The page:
page 15, 'The Beginning': "Precisely why the humble spoon became such a romantic symbol is unknown, but several dated examples help tell us when the spoon-carving tradition began. We can be relatively certain it occurred in the mid-seventeenth century, around the same time it became more common to decorate and present other wooden utilitarian objects as gifts. At this time, the explosion of art and culture, which had worked its way northward from Italy and downward from the nobility, reached the masses. Throughout Europe, the standard of living of the poorest citizens (...) improved slightly, allowing folk art to flourish". Also 

page 19, 'Similar Traits': "Despite primarily being made by rural folk of limited financial means who rarely journeyed more than a few miles from home, love spoons from Wales and Sweden to the far reaches of the European continent share several similar traits. The use of simple chip-carving techniques, geometric patterns, and various romantic symbols are common to spoons carved throughout Europe". 

In a personal note he adds: "The more I research the spoon, the more it appears to me that metal spoons were indeed the inspiration for the idea of an ornately carved wooden spoon. They are so different from cawl spoons that I honestly don't see any connection at all. It's that spoon bowl shape which is the clincher for me. Combine that with the fact that 'lovespoons' were carved throughout Europe and the idea of a Welsh soup spoon spawning the entire adventure seems far-fetched".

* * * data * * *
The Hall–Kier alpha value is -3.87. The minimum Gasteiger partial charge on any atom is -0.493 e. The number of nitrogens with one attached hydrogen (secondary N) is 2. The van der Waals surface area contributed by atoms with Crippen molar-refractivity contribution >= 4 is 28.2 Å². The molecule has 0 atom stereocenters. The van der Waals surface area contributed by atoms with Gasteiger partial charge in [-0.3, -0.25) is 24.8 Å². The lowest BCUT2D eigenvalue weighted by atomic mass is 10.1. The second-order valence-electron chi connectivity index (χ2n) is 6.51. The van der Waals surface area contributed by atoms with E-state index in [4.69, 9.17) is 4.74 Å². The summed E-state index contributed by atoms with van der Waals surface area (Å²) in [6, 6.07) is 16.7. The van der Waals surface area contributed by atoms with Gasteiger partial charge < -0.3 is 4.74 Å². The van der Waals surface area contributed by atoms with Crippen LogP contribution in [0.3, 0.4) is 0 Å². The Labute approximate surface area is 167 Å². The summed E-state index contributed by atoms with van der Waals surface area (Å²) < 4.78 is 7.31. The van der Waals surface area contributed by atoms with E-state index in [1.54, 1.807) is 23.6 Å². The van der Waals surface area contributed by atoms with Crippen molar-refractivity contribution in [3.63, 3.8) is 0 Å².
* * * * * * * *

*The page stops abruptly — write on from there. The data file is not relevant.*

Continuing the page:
As has been suggested in the paper “Lovespoons in Perspective”, it looks as if the mid-seventeenth century examples mentioned above, are likely to represent the very beginning of love spoon carving as we know it. There is good reason to assume that the basic character of the ‘fancy’ wooden spoon was modelled on that of the table spoon, particularly the silver one, especially when it became an object for decoration. The latter has always occupied a privileged position. The very earliest ones being used for ritual purposes only, i.e. that of administering libation. Nothing illustrates this privilege better than the saying that ‘some people are born with a silver spoon in their mouths’. Notable in this context, is the reference to silver rather than gold. It is therefore reasonable to presume, that when country folk began to indulge in (copy) the making and giving of special symbolic spoons, the silver table spoon acted as ‘god-parent’.

The idea that love spoon design (at least as of the 17th century) was probably based on "the metal spoons used by the wealthier members of the community" was also mentioned by J. Geraint Jenkins in 1978 in his book ‘Traditional Country Craftsmen’, (Routledge & K. Paul), page 72. 

In 1995 Johan Knutsson of the Nordiska Museets in Stockholm/Sweden wrote in his publication "Friargavor - fran kaenningn til trolovning" (page 14) the following: "Among the more permanent gifts, wooden spoons seem to have been the most common. Inspiration might have come from noble sources, such as traditions within the nobility, where betrothal spoons, made of silver, were used during the 16th century. When this custom was introduced among the commoners, they used not only silver spoons, but also carved wooden spoons, to be presented long before there had been talk of any betrothal" (translation).